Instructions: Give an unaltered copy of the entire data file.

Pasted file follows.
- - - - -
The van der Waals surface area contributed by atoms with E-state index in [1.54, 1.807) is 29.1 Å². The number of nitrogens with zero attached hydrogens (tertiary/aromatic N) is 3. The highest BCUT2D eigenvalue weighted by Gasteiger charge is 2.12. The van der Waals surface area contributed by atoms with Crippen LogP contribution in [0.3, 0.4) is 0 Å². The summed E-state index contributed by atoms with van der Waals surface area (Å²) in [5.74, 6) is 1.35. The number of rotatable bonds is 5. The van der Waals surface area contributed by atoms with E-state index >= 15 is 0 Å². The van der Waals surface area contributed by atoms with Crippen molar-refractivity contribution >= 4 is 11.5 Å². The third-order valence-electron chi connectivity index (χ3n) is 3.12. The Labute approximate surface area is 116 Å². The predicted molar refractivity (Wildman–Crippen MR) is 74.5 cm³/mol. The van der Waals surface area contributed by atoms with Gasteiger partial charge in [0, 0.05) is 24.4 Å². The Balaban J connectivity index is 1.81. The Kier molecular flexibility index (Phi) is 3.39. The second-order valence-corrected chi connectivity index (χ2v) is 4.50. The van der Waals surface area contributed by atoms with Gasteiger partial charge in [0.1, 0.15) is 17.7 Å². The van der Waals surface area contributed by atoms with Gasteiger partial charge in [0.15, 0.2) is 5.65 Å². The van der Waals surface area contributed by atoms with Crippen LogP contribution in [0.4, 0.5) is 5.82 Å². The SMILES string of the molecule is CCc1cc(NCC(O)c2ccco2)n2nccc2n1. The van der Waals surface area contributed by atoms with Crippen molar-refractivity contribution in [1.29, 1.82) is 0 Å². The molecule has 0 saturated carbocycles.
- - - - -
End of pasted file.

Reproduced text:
The van der Waals surface area contributed by atoms with E-state index in [1.54, 1.807) is 29.1 Å². The number of nitrogens with zero attached hydrogens (tertiary/aromatic N) is 3. The highest BCUT2D eigenvalue weighted by Gasteiger charge is 2.12. The van der Waals surface area contributed by atoms with Crippen LogP contribution in [0.3, 0.4) is 0 Å². The summed E-state index contributed by atoms with van der Waals surface area (Å²) in [5.74, 6) is 1.35. The number of rotatable bonds is 5. The van der Waals surface area contributed by atoms with E-state index >= 15 is 0 Å². The van der Waals surface area contributed by atoms with Crippen molar-refractivity contribution >= 4 is 11.5 Å². The third-order valence-electron chi connectivity index (χ3n) is 3.12. The Labute approximate surface area is 116 Å². The predicted molar refractivity (Wildman–Crippen MR) is 74.5 cm³/mol. The van der Waals surface area contributed by atoms with Gasteiger partial charge in [0, 0.05) is 24.4 Å². The Balaban J connectivity index is 1.81. The Kier molecular flexibility index (Phi) is 3.39. The second-order valence-corrected chi connectivity index (χ2v) is 4.50. The van der Waals surface area contributed by atoms with Gasteiger partial charge in [0.1, 0.15) is 17.7 Å². The van der Waals surface area contributed by atoms with Gasteiger partial charge in [0.15, 0.2) is 5.65 Å². The van der Waals surface area contributed by atoms with Crippen LogP contribution in [0.4, 0.5) is 5.82 Å². The SMILES string of the molecule is CCc1cc(NCC(O)c2ccco2)n2nccc2n1. The van der Waals surface area contributed by atoms with Crippen molar-refractivity contribution in [1.29, 1.82) is 0 Å². The molecule has 0 saturated carbocycles.